Pedestrian Safety From Car Accidents Needs To Be Focus of NHTSA, According to Government Accountability Office

A federal watchdog agency wants highway safety officials to improve regulations and fast track pedestrian crash avoidance mitigation systems (PCAMs) in all new vehicles, after a new report indicates that the number of pedestrian deaths linked to car accidents has increased by more than 40% over the last decade.

The U.S. Government Accountability Office (GAO) issued a pedestrian fatality report on April 23, calling on the U.S. National Highway Traffic Safety Administration (NHTSA) to make pedestrian safety its top priority. The report indicates pedestrians today are at greater risk than they were a decade ago.

The GAO reviewed pedestrian fatality reports from 2008 through 2018, and noticed an upward trend annually, citing a 43% increase in fatalities when comparing the beginning and end of the ten year period.

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Several contributing factors were found to be commonly associated with pedestrian car crash fatalities, including vehicle characteristics related to age, body type, and the speed of the vehicle at the time of the crash. Vehicle models 11 years or older, sport utility vehicles and other large passenger vehicles, and those traveling over 30 miles per hour were the most frequently identified in pedestrian deaths.

Other studies have linked the rise in popularity of sport utility vehicles (SUVs) with increasing pedestrian deaths, indicating larger vehicles hitting pedestrians are more likely to result in death or severe injuries that result in fatalities. According to the findings, fatalities increased 68%for crashes when an SUV hit a person.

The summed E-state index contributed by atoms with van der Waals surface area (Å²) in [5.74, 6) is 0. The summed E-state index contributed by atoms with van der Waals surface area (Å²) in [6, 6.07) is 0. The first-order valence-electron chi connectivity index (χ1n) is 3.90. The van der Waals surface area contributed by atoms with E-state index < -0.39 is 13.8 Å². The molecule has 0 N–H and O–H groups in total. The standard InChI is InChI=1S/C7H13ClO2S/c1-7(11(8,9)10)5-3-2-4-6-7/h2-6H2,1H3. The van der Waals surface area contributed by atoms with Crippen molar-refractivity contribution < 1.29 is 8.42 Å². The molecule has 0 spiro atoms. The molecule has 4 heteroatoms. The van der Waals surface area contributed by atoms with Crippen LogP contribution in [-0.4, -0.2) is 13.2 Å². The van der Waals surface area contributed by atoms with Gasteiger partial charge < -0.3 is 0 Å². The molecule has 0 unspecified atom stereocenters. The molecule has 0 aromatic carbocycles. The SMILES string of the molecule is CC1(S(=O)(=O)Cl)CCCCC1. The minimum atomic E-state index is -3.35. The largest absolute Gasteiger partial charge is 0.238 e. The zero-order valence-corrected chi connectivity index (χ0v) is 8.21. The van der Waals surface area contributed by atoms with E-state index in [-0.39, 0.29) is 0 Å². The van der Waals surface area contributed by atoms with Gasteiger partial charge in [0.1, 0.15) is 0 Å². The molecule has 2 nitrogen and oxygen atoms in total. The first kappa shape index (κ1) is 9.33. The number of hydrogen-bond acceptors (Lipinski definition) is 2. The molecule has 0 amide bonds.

The Governors Highway Safety Administration (GHSA) reported in June 2019 that the number of SUVs involved in pedestrian deaths has increased by 50% since 2013, while passenger cars involvement in pedestrian fatalities simultaneously increased by 30%.

Speed and vehicle age were also factors identified regularly in pedestrian fatalities. Older vehicles are rarely equipped with modern crash avoidance technologies, and higher speeds lead to more severe injuries, and an increased risk of death for  a pedestrian.

The NHTSA has previously estimated 5% of pedestrians will die when struck by a vehicle traveling at 20 miles per hour or less, but that fatality rates increase to 40% for vehicles traveling at 30 mph and 80% for vehicles traveling at 40 mph.

The GAO report indicates the NHTSA has failed to collect detailed data to identify these fatality associations, adding the agency has also not taken appropriate regulatory action, such as including pedestrian safety tests as a part of the NHTSA five-star safety rating program, which other regulators have done in Europe and Japan.

The report includes several recommendations for the NHTSA, which includes developing and continuously evaluating pedestrian fatalities, establish a criteria and milestones for improvements of the New Car Assessment Program (NCAP), and to specifically add pedestrian safety tests to the NCAP.

NHTSA reported a total of 6,227 pedestrians accidents resulted in deaths in 2018, which is 250 more when compared to 2017.

The rising rate of pedestrian fatalities has become a major focus of the National Transportation Safety Board (NTSB). It released a series of safety recommendations in September 2018, calling for the NHTSA, Centers for Disease Control and Prevention (CDC) and the Federal Highway Administration (FHA) to collaborate on efforts to produce better standards to will protect pedestrians.


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